When informed that Bush had been sent out, one Rangers player was stunned. He said the news gave him goosebumps.

Bush had already checked out of the clubhouse before the media arrived, but was probably in a state of shock, too.

Granted, Bush had pitched four straight days and has minor-league options. But with Thursday's off day, the Rangers probably could have gotten by Wednesday with him getting rested up in the bullpen.

So, there's more to it than just Bush not being available. Manager Jeff Banister said that the Rangers identified a couple things Bush needs to work on, like being more consistent throwing strikes.

Indeed, nine walks in 11 1/3 innings are concerning. Bush's seventh-inning walk to pinch-hitter Matt Joyce on Tuesday after being up in the count extended the inning and allowed Oakland to break a 1-1 tie.

A pitcher's command, though, often gets worse when pitching on consecutive days, not to mention four straight days. The Rangers had said that they wanted to avoid using anyone on three straight days this early in the season.

Bush was supposed to be a reliever who would give the Rangers multiple innings, especially after getting a look in spring training at being starter. But he has pitched more than an inning only twice in 13 games and not once in the past two weeks.

When Bush has pitched and has thrown strikes, opponents are batting only .195 against him. Even with walks, Bush has been one of the Rangers' better relievers.

Think about it: If he had things that needed work to the point that he needed to go to the minors, would the Rangers have used him four straight days in high-leverage situations?

Maybe that's why one player was so shocked he had goose bumps upon hearing the news that Bush had been optioned.

3. For a night, for one baseball game, everything went as right as it could for this group of Rangers.

No one appeared to get hurt.

Doug Fister wasn't great but wasn't awful, and he is no longer hurt.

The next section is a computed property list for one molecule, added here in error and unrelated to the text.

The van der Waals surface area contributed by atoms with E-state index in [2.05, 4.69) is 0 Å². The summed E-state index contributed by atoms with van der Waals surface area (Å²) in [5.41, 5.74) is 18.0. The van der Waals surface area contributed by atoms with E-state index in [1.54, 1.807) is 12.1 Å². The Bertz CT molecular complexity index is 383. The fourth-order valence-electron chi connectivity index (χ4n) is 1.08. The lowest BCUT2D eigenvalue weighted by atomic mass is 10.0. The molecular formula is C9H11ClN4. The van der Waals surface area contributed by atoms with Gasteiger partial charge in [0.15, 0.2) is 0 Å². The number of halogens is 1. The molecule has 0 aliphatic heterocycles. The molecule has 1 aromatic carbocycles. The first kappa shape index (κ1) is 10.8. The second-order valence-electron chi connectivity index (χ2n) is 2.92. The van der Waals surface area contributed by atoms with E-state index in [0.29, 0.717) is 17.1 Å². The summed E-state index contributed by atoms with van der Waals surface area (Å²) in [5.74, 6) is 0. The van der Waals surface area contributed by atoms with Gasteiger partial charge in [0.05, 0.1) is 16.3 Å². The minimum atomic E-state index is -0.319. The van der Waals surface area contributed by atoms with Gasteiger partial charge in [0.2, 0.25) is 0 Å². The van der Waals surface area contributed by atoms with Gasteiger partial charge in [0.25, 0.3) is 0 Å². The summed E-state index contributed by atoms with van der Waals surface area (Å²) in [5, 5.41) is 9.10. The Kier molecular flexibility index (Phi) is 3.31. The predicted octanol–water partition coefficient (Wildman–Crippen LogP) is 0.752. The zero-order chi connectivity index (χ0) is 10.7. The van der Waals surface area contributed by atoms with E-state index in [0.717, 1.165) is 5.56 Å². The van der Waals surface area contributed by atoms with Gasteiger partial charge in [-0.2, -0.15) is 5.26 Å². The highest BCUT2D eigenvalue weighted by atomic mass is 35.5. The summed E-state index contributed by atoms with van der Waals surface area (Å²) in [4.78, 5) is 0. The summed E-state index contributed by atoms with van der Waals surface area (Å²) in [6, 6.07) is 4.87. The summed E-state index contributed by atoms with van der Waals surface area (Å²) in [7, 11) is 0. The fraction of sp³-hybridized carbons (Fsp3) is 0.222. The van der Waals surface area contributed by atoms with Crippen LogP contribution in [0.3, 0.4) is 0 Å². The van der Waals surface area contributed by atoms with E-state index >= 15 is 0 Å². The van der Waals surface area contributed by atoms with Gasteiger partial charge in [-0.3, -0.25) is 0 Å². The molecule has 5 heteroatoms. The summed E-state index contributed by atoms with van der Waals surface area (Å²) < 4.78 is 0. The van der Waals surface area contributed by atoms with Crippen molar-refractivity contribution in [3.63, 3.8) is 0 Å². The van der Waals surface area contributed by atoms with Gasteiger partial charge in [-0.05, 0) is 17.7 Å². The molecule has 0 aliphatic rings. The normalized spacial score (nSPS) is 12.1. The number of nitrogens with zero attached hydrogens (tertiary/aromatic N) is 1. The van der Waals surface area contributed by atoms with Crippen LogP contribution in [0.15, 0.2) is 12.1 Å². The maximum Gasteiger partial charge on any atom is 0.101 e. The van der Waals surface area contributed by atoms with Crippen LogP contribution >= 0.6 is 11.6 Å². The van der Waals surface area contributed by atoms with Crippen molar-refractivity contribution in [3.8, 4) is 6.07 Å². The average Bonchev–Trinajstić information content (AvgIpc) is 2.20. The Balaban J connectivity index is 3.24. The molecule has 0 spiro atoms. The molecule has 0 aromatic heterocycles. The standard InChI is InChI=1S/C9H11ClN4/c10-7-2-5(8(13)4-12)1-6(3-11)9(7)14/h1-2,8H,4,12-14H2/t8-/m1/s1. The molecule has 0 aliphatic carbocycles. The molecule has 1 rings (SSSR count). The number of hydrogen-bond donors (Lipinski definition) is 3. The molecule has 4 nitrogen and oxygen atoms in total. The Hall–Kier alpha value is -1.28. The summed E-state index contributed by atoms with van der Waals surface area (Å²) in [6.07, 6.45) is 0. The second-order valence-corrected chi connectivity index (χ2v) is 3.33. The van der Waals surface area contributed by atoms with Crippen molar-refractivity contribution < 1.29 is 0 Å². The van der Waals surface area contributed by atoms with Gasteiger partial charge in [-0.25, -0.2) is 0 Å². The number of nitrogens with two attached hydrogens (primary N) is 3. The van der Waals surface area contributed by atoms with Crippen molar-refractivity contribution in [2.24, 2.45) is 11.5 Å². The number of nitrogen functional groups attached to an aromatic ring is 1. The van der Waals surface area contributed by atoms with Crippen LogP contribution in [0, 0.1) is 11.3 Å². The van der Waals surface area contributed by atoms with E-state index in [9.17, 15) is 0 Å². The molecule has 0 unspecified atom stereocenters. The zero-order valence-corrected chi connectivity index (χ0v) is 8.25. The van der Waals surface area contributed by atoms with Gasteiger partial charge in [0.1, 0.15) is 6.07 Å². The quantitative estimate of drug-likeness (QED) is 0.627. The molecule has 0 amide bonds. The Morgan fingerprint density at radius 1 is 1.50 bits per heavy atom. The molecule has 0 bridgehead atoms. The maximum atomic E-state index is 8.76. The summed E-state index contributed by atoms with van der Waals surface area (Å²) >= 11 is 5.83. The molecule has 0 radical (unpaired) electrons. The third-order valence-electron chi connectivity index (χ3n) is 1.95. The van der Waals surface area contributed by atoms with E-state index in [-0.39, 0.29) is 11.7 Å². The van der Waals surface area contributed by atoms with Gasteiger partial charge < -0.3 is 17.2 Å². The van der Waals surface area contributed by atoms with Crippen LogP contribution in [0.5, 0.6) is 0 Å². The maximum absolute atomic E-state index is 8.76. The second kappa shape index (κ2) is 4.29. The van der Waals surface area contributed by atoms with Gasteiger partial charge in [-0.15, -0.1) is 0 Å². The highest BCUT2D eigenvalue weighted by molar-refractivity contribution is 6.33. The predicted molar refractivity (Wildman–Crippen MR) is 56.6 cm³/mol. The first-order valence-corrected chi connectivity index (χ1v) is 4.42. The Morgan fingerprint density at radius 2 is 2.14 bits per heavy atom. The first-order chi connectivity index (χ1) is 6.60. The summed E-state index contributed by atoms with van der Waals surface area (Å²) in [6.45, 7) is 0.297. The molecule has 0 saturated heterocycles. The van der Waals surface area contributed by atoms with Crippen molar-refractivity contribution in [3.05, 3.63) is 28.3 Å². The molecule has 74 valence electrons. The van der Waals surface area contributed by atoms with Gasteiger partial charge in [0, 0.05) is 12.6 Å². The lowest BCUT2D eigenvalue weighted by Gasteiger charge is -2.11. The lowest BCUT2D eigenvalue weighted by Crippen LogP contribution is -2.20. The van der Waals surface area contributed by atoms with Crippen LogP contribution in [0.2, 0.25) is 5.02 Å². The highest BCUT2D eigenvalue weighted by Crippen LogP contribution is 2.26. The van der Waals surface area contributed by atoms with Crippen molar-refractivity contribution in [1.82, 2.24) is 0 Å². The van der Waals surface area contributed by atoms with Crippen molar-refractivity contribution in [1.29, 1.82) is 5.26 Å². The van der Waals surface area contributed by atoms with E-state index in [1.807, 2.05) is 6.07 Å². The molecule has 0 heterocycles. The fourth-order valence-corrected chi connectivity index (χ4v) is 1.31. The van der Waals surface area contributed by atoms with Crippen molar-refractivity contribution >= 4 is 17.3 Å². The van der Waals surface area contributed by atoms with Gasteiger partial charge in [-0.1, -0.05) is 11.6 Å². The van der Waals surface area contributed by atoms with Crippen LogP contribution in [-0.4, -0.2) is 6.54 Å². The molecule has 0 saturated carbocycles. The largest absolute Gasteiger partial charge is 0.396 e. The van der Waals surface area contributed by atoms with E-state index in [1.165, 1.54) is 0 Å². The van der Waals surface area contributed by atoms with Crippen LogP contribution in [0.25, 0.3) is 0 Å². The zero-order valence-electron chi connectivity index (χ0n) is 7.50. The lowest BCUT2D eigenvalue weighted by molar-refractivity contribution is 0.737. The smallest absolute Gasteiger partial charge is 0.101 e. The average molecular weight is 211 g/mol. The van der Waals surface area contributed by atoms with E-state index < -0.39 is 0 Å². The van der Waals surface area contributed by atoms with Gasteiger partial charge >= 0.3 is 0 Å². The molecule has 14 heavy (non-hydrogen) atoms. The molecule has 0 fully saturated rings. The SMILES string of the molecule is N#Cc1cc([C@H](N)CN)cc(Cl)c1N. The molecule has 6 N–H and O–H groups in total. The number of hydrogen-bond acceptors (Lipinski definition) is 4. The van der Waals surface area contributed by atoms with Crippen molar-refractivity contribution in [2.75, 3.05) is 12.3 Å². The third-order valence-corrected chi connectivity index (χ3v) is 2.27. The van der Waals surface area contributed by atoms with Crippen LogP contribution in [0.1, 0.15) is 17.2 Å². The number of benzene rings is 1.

"I felt great," said Fister, who lasted only 4 2/3 innings. "Definitely positive. The No. 1 positive is we won as a team."

Joey Gallo had three hits, all of them singles. One of them was a bunt hit to beat an infield shift.

"Joey had a nice game," Banister said. "It was one that I think goes a long way for him, too."

The bullpen, for the first time all homestand, was terrific.

''We needed it tremendously," said Keone Kela, who blew away the A's in the ninth for his fourth save.

The latter was the biggest development, in particular the scoreless inning thrown by Alex Claudio. The left-hander, the reigning Rangers Pitcher of the Year, has been struggling to start the season.

That's not to say he hasn't had scoreless outings. He has. But opponents seem to have figured him out, either the by-product of seeing him so often the past two seasons or poor pitch execution or both.

Banister said that the league has made an adjustment to the soft-tossing Claudio, though right-handers have never had much problem with him. Nevertheless, all hitters were having too much success.

So, it's up to Claudio to "punch back," as Banister likes to say. Perhaps his perfect inning Wednesday was the first jab.

"Claudio, that should be a nice little boost for him," Banister said.